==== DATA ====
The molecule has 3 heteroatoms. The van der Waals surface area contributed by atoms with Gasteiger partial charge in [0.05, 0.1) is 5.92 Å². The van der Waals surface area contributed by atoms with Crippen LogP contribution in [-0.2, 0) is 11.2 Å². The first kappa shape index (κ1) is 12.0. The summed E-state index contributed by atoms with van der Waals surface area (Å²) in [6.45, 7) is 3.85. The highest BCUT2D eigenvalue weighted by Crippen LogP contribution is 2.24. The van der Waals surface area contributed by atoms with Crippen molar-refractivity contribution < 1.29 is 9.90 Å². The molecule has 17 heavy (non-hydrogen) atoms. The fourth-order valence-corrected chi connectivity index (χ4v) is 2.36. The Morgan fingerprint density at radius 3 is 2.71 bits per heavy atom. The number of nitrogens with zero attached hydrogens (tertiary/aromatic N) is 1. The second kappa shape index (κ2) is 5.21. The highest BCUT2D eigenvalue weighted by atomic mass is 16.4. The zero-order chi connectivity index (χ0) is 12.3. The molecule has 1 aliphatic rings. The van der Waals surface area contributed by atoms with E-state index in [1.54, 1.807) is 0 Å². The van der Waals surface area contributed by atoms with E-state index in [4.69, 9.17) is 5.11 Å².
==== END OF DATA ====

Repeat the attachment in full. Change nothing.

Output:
The molecule has 3 heteroatoms. The van der Waals surface area contributed by atoms with Gasteiger partial charge in [0.05, 0.1) is 5.92 Å². The van der Waals surface area contributed by atoms with Crippen LogP contribution in [-0.2, 0) is 11.2 Å². The first kappa shape index (κ1) is 12.0. The summed E-state index contributed by atoms with van der Waals surface area (Å²) in [6.45, 7) is 3.85. The highest BCUT2D eigenvalue weighted by Crippen LogP contribution is 2.24. The van der Waals surface area contributed by atoms with Crippen molar-refractivity contribution < 1.29 is 9.90 Å². The molecule has 17 heavy (non-hydrogen) atoms. The fourth-order valence-corrected chi connectivity index (χ4v) is 2.36. The Morgan fingerprint density at radius 3 is 2.71 bits per heavy atom. The number of nitrogens with zero attached hydrogens (tertiary/aromatic N) is 1. The second kappa shape index (κ2) is 5.21. The highest BCUT2D eigenvalue weighted by atomic mass is 16.4. The zero-order chi connectivity index (χ0) is 12.3. The molecule has 1 aliphatic rings. The van der Waals surface area contributed by atoms with E-state index in [1.54, 1.807) is 0 Å². The van der Waals surface area contributed by atoms with E-state index in [4.69, 9.17) is 5.11 Å².